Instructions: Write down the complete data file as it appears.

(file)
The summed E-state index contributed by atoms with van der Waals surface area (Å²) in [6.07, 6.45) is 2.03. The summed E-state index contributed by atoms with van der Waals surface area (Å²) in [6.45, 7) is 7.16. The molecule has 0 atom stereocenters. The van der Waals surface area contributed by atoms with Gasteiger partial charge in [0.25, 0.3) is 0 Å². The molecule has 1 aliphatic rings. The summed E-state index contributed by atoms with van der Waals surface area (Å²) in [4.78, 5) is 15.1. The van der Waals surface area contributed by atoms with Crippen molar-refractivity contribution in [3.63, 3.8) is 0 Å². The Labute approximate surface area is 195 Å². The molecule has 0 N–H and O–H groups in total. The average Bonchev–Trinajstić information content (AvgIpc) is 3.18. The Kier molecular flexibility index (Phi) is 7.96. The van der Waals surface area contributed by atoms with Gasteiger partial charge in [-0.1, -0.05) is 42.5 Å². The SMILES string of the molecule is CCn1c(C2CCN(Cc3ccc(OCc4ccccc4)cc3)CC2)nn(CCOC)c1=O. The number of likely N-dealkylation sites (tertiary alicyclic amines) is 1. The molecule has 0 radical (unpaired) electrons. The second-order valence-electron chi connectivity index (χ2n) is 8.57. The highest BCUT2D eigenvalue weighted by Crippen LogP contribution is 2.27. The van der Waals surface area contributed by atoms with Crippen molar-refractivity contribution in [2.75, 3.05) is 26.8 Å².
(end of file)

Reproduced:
The summed E-state index contributed by atoms with van der Waals surface area (Å²) in [6.07, 6.45) is 2.03. The summed E-state index contributed by atoms with van der Waals surface area (Å²) in [6.45, 7) is 7.16. The molecule has 0 atom stereocenters. The van der Waals surface area contributed by atoms with Gasteiger partial charge in [0.25, 0.3) is 0 Å². The molecule has 1 aliphatic rings. The summed E-state index contributed by atoms with van der Waals surface area (Å²) in [4.78, 5) is 15.1. The van der Waals surface area contributed by atoms with Crippen molar-refractivity contribution in [3.63, 3.8) is 0 Å². The Labute approximate surface area is 195 Å². The molecule has 0 N–H and O–H groups in total. The average Bonchev–Trinajstić information content (AvgIpc) is 3.18. The Kier molecular flexibility index (Phi) is 7.96. The van der Waals surface area contributed by atoms with Gasteiger partial charge in [-0.1, -0.05) is 42.5 Å². The SMILES string of the molecule is CCn1c(C2CCN(Cc3ccc(OCc4ccccc4)cc3)CC2)nn(CCOC)c1=O. The number of likely N-dealkylation sites (tertiary alicyclic amines) is 1. The molecule has 0 radical (unpaired) electrons. The second-order valence-electron chi connectivity index (χ2n) is 8.57. The highest BCUT2D eigenvalue weighted by Crippen LogP contribution is 2.27. The van der Waals surface area contributed by atoms with Crippen molar-refractivity contribution in [2.75, 3.05) is 26.8 Å².